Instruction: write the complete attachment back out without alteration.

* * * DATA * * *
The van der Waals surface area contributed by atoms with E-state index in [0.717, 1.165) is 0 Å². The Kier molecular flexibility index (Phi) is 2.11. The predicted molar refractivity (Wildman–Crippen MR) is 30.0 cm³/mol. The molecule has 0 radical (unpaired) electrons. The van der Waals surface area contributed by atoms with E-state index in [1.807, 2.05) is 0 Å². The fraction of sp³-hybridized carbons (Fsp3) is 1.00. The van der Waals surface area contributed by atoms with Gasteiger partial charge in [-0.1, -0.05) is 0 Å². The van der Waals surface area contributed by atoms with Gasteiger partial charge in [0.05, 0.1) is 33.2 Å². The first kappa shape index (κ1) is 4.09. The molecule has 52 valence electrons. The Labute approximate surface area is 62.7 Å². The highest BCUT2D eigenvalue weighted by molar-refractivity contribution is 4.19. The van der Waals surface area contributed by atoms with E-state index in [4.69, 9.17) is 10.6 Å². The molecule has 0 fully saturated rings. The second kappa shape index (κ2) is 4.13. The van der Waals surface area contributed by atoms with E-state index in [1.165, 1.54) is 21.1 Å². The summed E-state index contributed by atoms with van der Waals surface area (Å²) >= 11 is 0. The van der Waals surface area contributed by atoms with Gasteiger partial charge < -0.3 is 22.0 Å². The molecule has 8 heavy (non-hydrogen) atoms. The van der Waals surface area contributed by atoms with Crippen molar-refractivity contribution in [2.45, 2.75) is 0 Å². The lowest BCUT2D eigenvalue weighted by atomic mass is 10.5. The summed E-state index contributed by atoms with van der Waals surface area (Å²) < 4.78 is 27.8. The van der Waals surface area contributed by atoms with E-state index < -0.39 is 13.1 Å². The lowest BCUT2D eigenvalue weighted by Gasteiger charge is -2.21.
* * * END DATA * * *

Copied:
The van der Waals surface area contributed by atoms with E-state index in [0.717, 1.165) is 0 Å². The Kier molecular flexibility index (Phi) is 2.11. The predicted molar refractivity (Wildman–Crippen MR) is 30.0 cm³/mol. The molecule has 0 radical (unpaired) electrons. The van der Waals surface area contributed by atoms with E-state index in [1.807, 2.05) is 0 Å². The fraction of sp³-hybridized carbons (Fsp3) is 1.00. The van der Waals surface area contributed by atoms with Gasteiger partial charge in [-0.1, -0.05) is 0 Å². The van der Waals surface area contributed by atoms with Gasteiger partial charge in [0.05, 0.1) is 33.2 Å². The first kappa shape index (κ1) is 4.09. The molecule has 52 valence electrons. The Labute approximate surface area is 62.7 Å². The highest BCUT2D eigenvalue weighted by molar-refractivity contribution is 4.19. The van der Waals surface area contributed by atoms with E-state index in [4.69, 9.17) is 10.6 Å². The molecule has 0 fully saturated rings. The second kappa shape index (κ2) is 4.13. The van der Waals surface area contributed by atoms with E-state index in [1.165, 1.54) is 21.1 Å². The summed E-state index contributed by atoms with van der Waals surface area (Å²) >= 11 is 0. The van der Waals surface area contributed by atoms with Gasteiger partial charge < -0.3 is 22.0 Å². The molecule has 8 heavy (non-hydrogen) atoms. The van der Waals surface area contributed by atoms with Crippen molar-refractivity contribution in [2.45, 2.75) is 0 Å². The lowest BCUT2D eigenvalue weighted by atomic mass is 10.5. The summed E-state index contributed by atoms with van der Waals surface area (Å²) < 4.78 is 27.8. The van der Waals surface area contributed by atoms with E-state index < -0.39 is 13.1 Å². The lowest BCUT2D eigenvalue weighted by Gasteiger charge is -2.21.